by ATC Volunteer Program Staff

Meet Greg Ritson, Technical Trail Specialist

The Appalachian Trail Conservancy is excited to introduce Greg Ritson as ATC’s Technical Trail Specialist for the 2023 season. As Technical Trail Specialist, Greg will be traveling along the Appalachian Trail (A.T.) providing a variety of workshops centered around skills needed to care for the Appalachian Trail.  

Greg is looking forward to sharing his passion for trail work with others while exploring the beauty of the A.T. this season. Learn more about Greg and his work below and join one of his upcoming training courses near you: 

Why do you enjoy trail work?

Trail work is active participation in conservation. Trails are resources to the public for recreation in nature. They grant access for people to experience ecosystems and witness views while minimizing the impact of traveling to those places. Aldo Leopold said in A Sand County Almanac, “When we see land as a community to which we belong, we may begin to use it with love and respect.” Trails are a way of building kinship with the land; they foster people to become better stewards of the land. I work on trails to facilitate stronger relationships between people and nature. I also do it to remind people they are part of nature, so that it inspires love, responsibility, and stewardship.

What have been some of your most challenging and favorite trail projects?

My favorite trail projects have always taken place in Wilderness. I really enjoy maintaining remote sections of trail, and especially meeting the challenges that come with clearing logs from the treadway with a crosscut saw. The context of Wilderness requires a very methodical, intentional application of diligent work. The result of this work leaves the trail both rustic and timeless. I find it very satisfying to be a part of that tradition.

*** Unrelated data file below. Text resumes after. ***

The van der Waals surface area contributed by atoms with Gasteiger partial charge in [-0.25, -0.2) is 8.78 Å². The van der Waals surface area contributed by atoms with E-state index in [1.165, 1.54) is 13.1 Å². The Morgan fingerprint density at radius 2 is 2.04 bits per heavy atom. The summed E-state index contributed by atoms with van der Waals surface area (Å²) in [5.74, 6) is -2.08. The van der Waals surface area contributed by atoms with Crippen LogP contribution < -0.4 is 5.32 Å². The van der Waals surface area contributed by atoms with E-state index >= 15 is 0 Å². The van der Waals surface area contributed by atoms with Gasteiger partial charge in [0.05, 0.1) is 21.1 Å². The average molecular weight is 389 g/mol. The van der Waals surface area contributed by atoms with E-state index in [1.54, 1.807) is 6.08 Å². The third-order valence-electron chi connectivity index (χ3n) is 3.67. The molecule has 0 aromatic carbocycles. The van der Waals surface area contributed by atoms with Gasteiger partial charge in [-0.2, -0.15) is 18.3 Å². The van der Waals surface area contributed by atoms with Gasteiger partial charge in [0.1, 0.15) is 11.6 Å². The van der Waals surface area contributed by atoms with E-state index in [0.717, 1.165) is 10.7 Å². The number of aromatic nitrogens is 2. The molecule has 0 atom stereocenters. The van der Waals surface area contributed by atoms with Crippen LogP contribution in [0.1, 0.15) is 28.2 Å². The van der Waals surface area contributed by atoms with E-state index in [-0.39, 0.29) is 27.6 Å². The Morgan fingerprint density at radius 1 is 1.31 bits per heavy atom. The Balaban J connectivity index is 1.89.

How has your experience working on trail projects shaped your connection to the outdoors?

Working in the trail industry has granted me the opportunity to live my passion. It has grown my connection to the outdoors immensely. I have been able to participate in active stewardship of natural resources that sustain our planet, while fostering a means for the wider public to witness and enjoy these gifts. This work stimulates the body, mind, and spirit. This work has given me the excuse opportunity to travel to places I have never been. At the same time, it has allowed me to give back and make a positive impact to those same places.

What are you looking forward to the most this season as a Technical Trail Specialist with ATC?

I am most looking forward to exploring all the incredible places the Trail winds through as well as meeting some of the volunteers who make the Trail possible.

If you were to be personified as a trail tool, which do you feel would represent you best and why?

I hope to be personified as a Pulaski. It’s a versatile tool that can be used for both digging and cutting. It’s light enough to be carried long distances down the trail and tough enough to get the job done. As an individual I strive to be a jack-of-all-trades and place a lot of value on gathering a variety of different experiences. I feel this approach gives one better context for solving problems.

What would you tell someone who is not sure if volunteering on the Trail is right for them?

Trail work is a meaningful way to give back to the Trail. Volunteering gives you a chance to be part of the legacy of the A.T., it will give you appreciation for all the labor involved in keeping the Trail maintained. It takes a diverse array of talents to maintain the Trail. The worst thing that could happen is you spent a whole day outside in nature…with the birds, and the trees, and the views…wait…that doesn’t sound so bad! So what do you have to lose? Come on out and give it a try!